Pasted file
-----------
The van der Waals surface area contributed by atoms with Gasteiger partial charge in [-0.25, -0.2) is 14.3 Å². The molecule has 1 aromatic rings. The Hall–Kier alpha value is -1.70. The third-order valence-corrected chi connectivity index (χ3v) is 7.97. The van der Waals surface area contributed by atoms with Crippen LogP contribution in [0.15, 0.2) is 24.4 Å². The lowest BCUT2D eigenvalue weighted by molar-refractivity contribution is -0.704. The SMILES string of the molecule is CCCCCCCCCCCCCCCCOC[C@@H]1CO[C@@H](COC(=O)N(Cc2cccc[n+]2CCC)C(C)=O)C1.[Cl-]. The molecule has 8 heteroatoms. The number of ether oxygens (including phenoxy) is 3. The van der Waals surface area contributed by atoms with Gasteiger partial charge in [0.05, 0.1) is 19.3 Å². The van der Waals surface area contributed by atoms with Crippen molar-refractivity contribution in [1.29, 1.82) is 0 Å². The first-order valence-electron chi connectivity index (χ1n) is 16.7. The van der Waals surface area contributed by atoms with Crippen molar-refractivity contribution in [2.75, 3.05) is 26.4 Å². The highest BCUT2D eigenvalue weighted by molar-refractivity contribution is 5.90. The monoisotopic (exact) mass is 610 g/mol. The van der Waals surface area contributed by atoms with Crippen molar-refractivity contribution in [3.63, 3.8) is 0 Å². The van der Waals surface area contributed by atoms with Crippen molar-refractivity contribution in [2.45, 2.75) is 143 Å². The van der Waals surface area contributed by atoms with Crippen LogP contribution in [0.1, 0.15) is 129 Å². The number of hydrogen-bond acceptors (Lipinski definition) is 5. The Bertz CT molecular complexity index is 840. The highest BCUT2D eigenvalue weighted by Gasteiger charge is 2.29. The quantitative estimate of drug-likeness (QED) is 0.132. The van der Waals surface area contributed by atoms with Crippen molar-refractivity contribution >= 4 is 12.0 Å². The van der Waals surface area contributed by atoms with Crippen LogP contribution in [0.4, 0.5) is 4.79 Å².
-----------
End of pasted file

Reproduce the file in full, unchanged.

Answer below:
The van der Waals surface area contributed by atoms with Gasteiger partial charge in [-0.25, -0.2) is 14.3 Å². The molecule has 1 aromatic rings. The Hall–Kier alpha value is -1.70. The third-order valence-corrected chi connectivity index (χ3v) is 7.97. The van der Waals surface area contributed by atoms with Crippen LogP contribution in [0.15, 0.2) is 24.4 Å². The lowest BCUT2D eigenvalue weighted by molar-refractivity contribution is -0.704. The SMILES string of the molecule is CCCCCCCCCCCCCCCCOC[C@@H]1CO[C@@H](COC(=O)N(Cc2cccc[n+]2CCC)C(C)=O)C1.[Cl-]. The molecule has 8 heteroatoms. The number of ether oxygens (including phenoxy) is 3. The van der Waals surface area contributed by atoms with Gasteiger partial charge in [0.05, 0.1) is 19.3 Å². The van der Waals surface area contributed by atoms with Crippen molar-refractivity contribution in [1.29, 1.82) is 0 Å². The first-order valence-electron chi connectivity index (χ1n) is 16.7. The van der Waals surface area contributed by atoms with Crippen molar-refractivity contribution in [2.75, 3.05) is 26.4 Å². The highest BCUT2D eigenvalue weighted by molar-refractivity contribution is 5.90. The monoisotopic (exact) mass is 610 g/mol. The van der Waals surface area contributed by atoms with Crippen molar-refractivity contribution in [3.63, 3.8) is 0 Å². The van der Waals surface area contributed by atoms with Crippen molar-refractivity contribution in [2.45, 2.75) is 143 Å². The van der Waals surface area contributed by atoms with Crippen LogP contribution in [0.1, 0.15) is 129 Å². The number of hydrogen-bond acceptors (Lipinski definition) is 5. The Bertz CT molecular complexity index is 840. The highest BCUT2D eigenvalue weighted by Gasteiger charge is 2.29. The quantitative estimate of drug-likeness (QED) is 0.132. The van der Waals surface area contributed by atoms with Crippen molar-refractivity contribution >= 4 is 12.0 Å². The van der Waals surface area contributed by atoms with Crippen LogP contribution in [0.4, 0.5) is 4.79 Å².